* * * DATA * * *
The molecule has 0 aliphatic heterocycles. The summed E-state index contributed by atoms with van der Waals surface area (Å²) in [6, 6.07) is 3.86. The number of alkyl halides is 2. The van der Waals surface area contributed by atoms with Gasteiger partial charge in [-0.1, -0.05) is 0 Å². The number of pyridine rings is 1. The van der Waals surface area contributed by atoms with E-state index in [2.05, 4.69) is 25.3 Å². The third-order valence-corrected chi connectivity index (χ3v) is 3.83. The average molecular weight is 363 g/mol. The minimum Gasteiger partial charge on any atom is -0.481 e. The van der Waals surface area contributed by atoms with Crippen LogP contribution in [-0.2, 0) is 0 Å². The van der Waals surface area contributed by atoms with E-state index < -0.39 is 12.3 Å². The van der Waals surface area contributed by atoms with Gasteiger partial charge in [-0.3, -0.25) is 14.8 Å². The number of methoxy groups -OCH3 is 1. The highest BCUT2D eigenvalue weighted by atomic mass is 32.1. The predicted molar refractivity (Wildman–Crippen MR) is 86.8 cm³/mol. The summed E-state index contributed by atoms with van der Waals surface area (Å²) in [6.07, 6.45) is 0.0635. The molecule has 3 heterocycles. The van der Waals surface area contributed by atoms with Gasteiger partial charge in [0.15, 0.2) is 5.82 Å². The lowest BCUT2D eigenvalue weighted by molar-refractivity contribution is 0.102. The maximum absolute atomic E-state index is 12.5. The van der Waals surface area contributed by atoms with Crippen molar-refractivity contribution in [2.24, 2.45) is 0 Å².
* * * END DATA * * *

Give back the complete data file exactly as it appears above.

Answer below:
The molecule has 0 aliphatic heterocycles. The summed E-state index contributed by atoms with van der Waals surface area (Å²) in [6, 6.07) is 3.86. The number of alkyl halides is 2. The van der Waals surface area contributed by atoms with Gasteiger partial charge in [-0.1, -0.05) is 0 Å². The number of pyridine rings is 1. The van der Waals surface area contributed by atoms with E-state index in [2.05, 4.69) is 25.3 Å². The third-order valence-corrected chi connectivity index (χ3v) is 3.83. The average molecular weight is 363 g/mol. The minimum Gasteiger partial charge on any atom is -0.481 e. The van der Waals surface area contributed by atoms with Crippen LogP contribution in [-0.2, 0) is 0 Å². The van der Waals surface area contributed by atoms with E-state index < -0.39 is 12.3 Å². The van der Waals surface area contributed by atoms with Gasteiger partial charge in [-0.3, -0.25) is 14.8 Å². The number of methoxy groups -OCH3 is 1. The highest BCUT2D eigenvalue weighted by atomic mass is 32.1. The predicted molar refractivity (Wildman–Crippen MR) is 86.8 cm³/mol. The summed E-state index contributed by atoms with van der Waals surface area (Å²) in [6.07, 6.45) is 0.0635. The molecule has 3 heterocycles. The van der Waals surface area contributed by atoms with Gasteiger partial charge in [0.15, 0.2) is 5.82 Å². The lowest BCUT2D eigenvalue weighted by molar-refractivity contribution is 0.102. The maximum absolute atomic E-state index is 12.5. The van der Waals surface area contributed by atoms with Crippen molar-refractivity contribution in [2.24, 2.45) is 0 Å².